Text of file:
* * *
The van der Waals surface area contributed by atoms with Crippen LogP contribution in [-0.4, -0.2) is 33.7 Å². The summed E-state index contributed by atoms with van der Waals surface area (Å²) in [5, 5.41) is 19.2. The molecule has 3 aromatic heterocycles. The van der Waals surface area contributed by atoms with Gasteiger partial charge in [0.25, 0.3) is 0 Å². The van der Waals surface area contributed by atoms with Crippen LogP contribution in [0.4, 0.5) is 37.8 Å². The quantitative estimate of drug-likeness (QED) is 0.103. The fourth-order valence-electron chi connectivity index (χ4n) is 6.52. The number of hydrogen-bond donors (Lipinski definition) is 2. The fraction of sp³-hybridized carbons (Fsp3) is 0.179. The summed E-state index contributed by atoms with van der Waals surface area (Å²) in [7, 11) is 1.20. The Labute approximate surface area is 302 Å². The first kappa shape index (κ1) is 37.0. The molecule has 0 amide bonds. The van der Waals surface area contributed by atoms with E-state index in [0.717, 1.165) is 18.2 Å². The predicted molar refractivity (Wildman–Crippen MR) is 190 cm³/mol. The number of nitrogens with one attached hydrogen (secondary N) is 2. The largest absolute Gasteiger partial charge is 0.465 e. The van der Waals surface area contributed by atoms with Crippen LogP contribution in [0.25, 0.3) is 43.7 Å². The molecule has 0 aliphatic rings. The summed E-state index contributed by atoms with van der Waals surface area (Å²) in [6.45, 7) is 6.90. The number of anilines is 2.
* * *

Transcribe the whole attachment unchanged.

The van der Waals surface area contributed by atoms with Crippen LogP contribution in [-0.4, -0.2) is 33.7 Å². The summed E-state index contributed by atoms with van der Waals surface area (Å²) in [5, 5.41) is 19.2. The molecule has 3 aromatic heterocycles. The van der Waals surface area contributed by atoms with Gasteiger partial charge in [0.25, 0.3) is 0 Å². The van der Waals surface area contributed by atoms with Crippen LogP contribution in [0.4, 0.5) is 37.8 Å². The quantitative estimate of drug-likeness (QED) is 0.103. The fourth-order valence-electron chi connectivity index (χ4n) is 6.52. The number of hydrogen-bond donors (Lipinski definition) is 2. The fraction of sp³-hybridized carbons (Fsp3) is 0.179. The summed E-state index contributed by atoms with van der Waals surface area (Å²) in [7, 11) is 1.20. The Labute approximate surface area is 302 Å². The first kappa shape index (κ1) is 37.0. The molecule has 0 amide bonds. The van der Waals surface area contributed by atoms with E-state index in [0.717, 1.165) is 18.2 Å². The predicted molar refractivity (Wildman–Crippen MR) is 190 cm³/mol. The number of nitrogens with one attached hydrogen (secondary N) is 2. The largest absolute Gasteiger partial charge is 0.465 e. The van der Waals surface area contributed by atoms with Crippen LogP contribution in [0.25, 0.3) is 43.7 Å². The molecule has 0 aliphatic rings. The summed E-state index contributed by atoms with van der Waals surface area (Å²) in [6.45, 7) is 6.90. The number of anilines is 2.